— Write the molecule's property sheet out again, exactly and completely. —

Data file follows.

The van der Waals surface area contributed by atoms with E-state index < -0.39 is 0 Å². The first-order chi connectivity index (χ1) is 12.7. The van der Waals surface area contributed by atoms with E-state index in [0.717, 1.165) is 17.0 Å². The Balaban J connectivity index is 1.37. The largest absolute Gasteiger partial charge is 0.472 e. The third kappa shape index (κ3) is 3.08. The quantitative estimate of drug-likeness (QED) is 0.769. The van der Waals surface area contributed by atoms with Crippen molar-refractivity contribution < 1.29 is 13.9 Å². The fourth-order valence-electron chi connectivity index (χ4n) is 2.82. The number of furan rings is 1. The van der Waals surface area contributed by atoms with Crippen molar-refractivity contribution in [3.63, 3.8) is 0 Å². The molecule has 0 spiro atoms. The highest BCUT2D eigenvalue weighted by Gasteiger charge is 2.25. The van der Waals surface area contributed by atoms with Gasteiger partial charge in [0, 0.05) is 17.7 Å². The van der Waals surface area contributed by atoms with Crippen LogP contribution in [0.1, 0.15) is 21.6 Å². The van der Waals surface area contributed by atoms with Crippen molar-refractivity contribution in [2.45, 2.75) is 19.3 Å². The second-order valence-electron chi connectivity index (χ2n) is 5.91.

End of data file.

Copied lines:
The van der Waals surface area contributed by atoms with E-state index < -0.39 is 0 Å². The first-order chi connectivity index (χ1) is 12.7. The van der Waals surface area contributed by atoms with E-state index in [0.717, 1.165) is 17.0 Å². The Balaban J connectivity index is 1.37. The largest absolute Gasteiger partial charge is 0.472 e. The third kappa shape index (κ3) is 3.08. The quantitative estimate of drug-likeness (QED) is 0.769. The van der Waals surface area contributed by atoms with Crippen molar-refractivity contribution < 1.29 is 13.9 Å². The fourth-order valence-electron chi connectivity index (χ4n) is 2.82. The number of furan rings is 1. The van der Waals surface area contributed by atoms with Crippen molar-refractivity contribution in [3.63, 3.8) is 0 Å². The molecule has 0 spiro atoms. The highest BCUT2D eigenvalue weighted by Gasteiger charge is 2.25. The van der Waals surface area contributed by atoms with Gasteiger partial charge in [0, 0.05) is 17.7 Å². The van der Waals surface area contributed by atoms with Crippen LogP contribution in [0.1, 0.15) is 21.6 Å². The van der Waals surface area contributed by atoms with Crippen molar-refractivity contribution in [2.45, 2.75) is 19.3 Å². The second-order valence-electron chi connectivity index (χ2n) is 5.91.